We have been busy in the People’s Republic with internal affairs of state. Unfinished articles, undelivered leaflets and distinctly under-exercised flab litter the land. Some people even expect us to do some work! So we were working up a nice head of steam to finally blast away at the disgraceful 10p tax band business, now crowned with its final turd in the shape of the Prime Minister going on Channel 4 news last night to tell us everything’s all right AGAIN.

But there have been one too many bloody silly stories lately for me not to saddle up and hunt cretins through the marshes with a great big stick, I’m afraid. First, Piers Moron and his all-singing, all-dancing inane questions almost made me weep with total unconcern, and I was only prompted to care about the whole thing when it became clear that the underwear of a number of newspaper columnists and, hem hem, Tory commentators would be permanently soiled as a result of the incident. And now this student-in-joining-university-political-society-and-forgetting-twenty-years-later-shock-meltdown. For god’s sake. Even the commenters on Conservative Home are questioning whether this merits discussion.

Leave aside for a moment the fact that everyone who has ever been to Oxford or Cambridge immediately pointed out that most politicised students joined several societies, for the social contacts and the chance to hear the speakers. Leave aside also the fact that by no means a majority of the members of any affiliated association were also members of the party in question. Leave aside the fact that Clegg’s name appears on the list only for his First Year and that he would therefore have most probably joined at Freshers’ Fair, a whirligig of fierce competition for the innocent souls of the newly matriculated that leaves even the most single-minded signed up to things like the CU Underwater Frisbee Society, the CU Amoral Sciences Club, the Franco-British Student Alliance (who are they fighting? The Central European Society, perhaps), the CU Guild of Change Ringers, the CU Lindy Hoppers and, if you’re really unlucky, the CU Netball Team (geddit? Think about the merchandise…)

Further, leave aside the fact that it has taken Greg Hands his entire career since leaving the rather small college he and Clegg attended at the same time to notice that Clegg is, what do you know, something rather big in the Liberal Democrat party, and offer his revelation to an astonished world. Leave aside even the fact that plenty of alumni have also pointed out that the officers of these societies are none too bothered about having people’s actual permission before signing them up, and that the sheet of paper in question was marked with various runes by Hands at a time when he was trying to get elected as an officer and was therefore drumming up all the support he could – by fair means or foul, if my memory of these people serves.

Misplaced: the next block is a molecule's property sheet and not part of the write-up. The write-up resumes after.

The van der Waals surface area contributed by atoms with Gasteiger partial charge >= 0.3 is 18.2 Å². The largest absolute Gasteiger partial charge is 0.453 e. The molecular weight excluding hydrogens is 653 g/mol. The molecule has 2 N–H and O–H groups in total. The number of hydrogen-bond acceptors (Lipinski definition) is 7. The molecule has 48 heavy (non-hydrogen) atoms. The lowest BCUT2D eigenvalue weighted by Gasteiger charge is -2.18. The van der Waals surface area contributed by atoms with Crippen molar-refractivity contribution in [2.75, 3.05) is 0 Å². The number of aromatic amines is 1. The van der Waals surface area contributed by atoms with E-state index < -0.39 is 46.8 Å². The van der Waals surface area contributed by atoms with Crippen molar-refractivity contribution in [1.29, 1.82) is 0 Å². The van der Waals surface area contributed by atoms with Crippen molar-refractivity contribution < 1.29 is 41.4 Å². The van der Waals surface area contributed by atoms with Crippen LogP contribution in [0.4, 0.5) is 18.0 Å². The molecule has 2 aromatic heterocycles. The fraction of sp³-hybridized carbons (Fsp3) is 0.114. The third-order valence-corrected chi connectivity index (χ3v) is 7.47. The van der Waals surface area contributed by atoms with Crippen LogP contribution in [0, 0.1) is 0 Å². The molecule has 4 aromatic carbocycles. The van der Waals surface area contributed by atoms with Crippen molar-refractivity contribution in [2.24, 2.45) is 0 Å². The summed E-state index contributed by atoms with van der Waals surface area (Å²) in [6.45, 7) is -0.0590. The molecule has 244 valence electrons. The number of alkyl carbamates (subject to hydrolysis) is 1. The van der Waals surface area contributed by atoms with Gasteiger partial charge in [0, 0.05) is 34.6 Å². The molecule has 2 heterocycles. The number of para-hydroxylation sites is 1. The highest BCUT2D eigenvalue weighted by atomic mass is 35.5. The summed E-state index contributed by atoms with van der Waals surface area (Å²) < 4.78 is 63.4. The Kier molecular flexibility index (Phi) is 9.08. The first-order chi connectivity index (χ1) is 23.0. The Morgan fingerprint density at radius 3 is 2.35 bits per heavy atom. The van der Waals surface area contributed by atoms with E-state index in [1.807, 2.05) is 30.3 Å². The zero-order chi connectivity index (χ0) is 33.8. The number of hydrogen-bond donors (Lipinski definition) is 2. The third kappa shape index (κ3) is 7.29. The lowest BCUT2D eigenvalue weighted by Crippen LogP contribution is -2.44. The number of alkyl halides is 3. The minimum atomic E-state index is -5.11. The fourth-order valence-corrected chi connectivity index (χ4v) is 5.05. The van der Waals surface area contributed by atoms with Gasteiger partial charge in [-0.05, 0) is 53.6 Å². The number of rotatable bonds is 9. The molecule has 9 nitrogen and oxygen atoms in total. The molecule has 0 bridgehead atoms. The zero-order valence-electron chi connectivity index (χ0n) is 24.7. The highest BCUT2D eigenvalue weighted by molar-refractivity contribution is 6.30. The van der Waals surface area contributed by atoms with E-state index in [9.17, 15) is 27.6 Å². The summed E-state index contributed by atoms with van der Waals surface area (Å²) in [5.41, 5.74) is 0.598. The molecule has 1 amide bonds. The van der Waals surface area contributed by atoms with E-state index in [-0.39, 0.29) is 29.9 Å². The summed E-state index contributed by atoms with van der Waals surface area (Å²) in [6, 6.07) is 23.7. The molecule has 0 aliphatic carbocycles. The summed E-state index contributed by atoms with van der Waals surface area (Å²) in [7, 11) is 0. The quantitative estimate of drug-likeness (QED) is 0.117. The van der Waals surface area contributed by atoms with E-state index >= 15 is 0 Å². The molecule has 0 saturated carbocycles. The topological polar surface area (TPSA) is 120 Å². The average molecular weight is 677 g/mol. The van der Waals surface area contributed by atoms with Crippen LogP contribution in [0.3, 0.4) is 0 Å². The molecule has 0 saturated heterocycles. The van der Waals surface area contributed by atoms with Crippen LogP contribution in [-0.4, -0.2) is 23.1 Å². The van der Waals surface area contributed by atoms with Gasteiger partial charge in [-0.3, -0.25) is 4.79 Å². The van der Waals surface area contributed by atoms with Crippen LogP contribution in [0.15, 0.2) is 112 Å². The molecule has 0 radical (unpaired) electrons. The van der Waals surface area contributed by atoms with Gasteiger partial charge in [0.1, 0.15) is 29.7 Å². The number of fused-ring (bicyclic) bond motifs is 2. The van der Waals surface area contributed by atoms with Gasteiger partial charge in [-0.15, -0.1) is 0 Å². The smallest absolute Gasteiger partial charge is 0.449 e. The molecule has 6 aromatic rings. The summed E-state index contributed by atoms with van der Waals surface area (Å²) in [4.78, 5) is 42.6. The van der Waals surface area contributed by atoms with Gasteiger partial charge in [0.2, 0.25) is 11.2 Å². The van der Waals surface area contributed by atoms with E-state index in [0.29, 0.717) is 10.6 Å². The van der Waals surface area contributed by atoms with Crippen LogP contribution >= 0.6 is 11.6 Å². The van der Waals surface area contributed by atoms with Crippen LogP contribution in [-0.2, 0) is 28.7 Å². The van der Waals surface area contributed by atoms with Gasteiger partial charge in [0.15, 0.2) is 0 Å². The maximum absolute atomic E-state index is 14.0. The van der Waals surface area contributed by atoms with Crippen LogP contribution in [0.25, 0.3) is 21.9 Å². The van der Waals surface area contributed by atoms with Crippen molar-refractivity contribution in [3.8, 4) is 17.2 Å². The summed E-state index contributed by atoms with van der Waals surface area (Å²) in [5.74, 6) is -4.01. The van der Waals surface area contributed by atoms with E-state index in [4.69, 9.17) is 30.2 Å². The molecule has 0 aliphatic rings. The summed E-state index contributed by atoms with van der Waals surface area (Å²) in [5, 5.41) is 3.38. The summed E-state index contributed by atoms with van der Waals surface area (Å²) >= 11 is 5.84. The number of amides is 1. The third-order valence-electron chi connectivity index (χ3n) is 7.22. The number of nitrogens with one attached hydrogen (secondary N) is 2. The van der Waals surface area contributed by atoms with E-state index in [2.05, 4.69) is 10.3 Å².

No, leave aside all that. Instead, consider Andrew Sparrow‘s hair. No, don’t, that would be mean and personal (and yet it is so strangely fascinating…) Andrew Sparrow is plainly of the opinion that joining the CU Conservative Association is, in fact, exactly the same as joining the Conservative Party. No, really, he is! That’s what his headline says. If he sets the standards for journalistic enquiry in this matter, who is to say what actual question Nick Clegg’s office was asked which prompted his unequivocal denial?

If it was, “Were you a member of CUCA as a student?” then Nick may well have genuinely forgotten, but it was still a bit daft to be that definite.

If it was, “Were you a member of the Conservative Party as a student?” then, well, the answer would appear to be unequivocally 100% absolutely not.

Dirty trick or sloppy journalism? You decide. I’m off to put a few cretins’ heads on spikes.

Like Jo A, I must stress that I only have access to a copy of Delia’s new How to Cheat at Cooking through A Friend. Nowt to do wiv us, guv. Here are some of the handy hints from the introduction:

For instance, why not cut out grating cheese altogether when you’re busy? There are now some good-quality ready-grated (or sliced) cheeses available.

There are ready prepared and chopped vegetables, too, and a whole variety of prepared salads and fruits.

So many wonderful ingredients are just waiting to make your life easier: ready-made ciabatta breadcrumbs, tins of fried Spanish onions, ginger already grated, pastry cases already cooked.

Thanks to frozen diced onions, for instance, you’re not forced to peel and chop an onion if you don’t want to.